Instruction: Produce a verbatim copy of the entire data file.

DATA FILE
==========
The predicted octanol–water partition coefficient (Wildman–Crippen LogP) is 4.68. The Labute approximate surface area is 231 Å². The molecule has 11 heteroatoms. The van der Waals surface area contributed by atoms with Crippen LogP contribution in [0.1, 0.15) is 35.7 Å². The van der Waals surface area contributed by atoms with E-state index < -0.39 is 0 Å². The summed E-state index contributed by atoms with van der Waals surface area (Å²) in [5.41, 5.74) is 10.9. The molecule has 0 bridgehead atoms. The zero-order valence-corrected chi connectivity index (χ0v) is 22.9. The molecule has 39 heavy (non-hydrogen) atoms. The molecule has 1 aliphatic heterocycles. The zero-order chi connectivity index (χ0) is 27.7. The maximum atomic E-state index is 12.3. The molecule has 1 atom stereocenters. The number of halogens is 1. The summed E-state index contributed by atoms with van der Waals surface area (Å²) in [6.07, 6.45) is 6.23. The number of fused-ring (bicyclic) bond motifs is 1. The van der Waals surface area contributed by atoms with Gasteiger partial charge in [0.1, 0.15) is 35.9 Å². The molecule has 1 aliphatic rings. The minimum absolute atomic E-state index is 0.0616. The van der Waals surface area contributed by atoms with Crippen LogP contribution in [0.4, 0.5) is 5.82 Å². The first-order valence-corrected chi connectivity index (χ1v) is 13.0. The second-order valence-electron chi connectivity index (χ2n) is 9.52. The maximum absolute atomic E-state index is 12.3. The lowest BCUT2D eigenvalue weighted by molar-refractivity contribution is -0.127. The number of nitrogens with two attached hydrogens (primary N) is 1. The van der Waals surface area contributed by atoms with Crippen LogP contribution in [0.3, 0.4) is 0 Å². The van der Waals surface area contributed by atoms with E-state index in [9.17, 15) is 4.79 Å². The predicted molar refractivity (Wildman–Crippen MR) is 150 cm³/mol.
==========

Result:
The predicted octanol–water partition coefficient (Wildman–Crippen LogP) is 4.68. The Labute approximate surface area is 231 Å². The molecule has 11 heteroatoms. The van der Waals surface area contributed by atoms with Crippen LogP contribution in [0.1, 0.15) is 35.7 Å². The van der Waals surface area contributed by atoms with E-state index < -0.39 is 0 Å². The summed E-state index contributed by atoms with van der Waals surface area (Å²) in [5.41, 5.74) is 10.9. The molecule has 0 bridgehead atoms. The zero-order valence-corrected chi connectivity index (χ0v) is 22.9. The molecule has 39 heavy (non-hydrogen) atoms. The molecule has 1 aliphatic heterocycles. The zero-order chi connectivity index (χ0) is 27.7. The maximum atomic E-state index is 12.3. The molecule has 1 atom stereocenters. The number of halogens is 1. The summed E-state index contributed by atoms with van der Waals surface area (Å²) in [6.07, 6.45) is 6.23. The number of fused-ring (bicyclic) bond motifs is 1. The van der Waals surface area contributed by atoms with Gasteiger partial charge in [0.1, 0.15) is 35.9 Å². The molecule has 1 aliphatic rings. The minimum absolute atomic E-state index is 0.0616. The van der Waals surface area contributed by atoms with Crippen LogP contribution in [0.4, 0.5) is 5.82 Å². The first-order valence-corrected chi connectivity index (χ1v) is 13.0. The second-order valence-electron chi connectivity index (χ2n) is 9.52. The maximum absolute atomic E-state index is 12.3. The lowest BCUT2D eigenvalue weighted by molar-refractivity contribution is -0.127. The number of nitrogens with two attached hydrogens (primary N) is 1. The van der Waals surface area contributed by atoms with Crippen LogP contribution in [0.3, 0.4) is 0 Å². The van der Waals surface area contributed by atoms with E-state index in [9.17, 15) is 4.79 Å². The predicted molar refractivity (Wildman–Crippen MR) is 150 cm³/mol.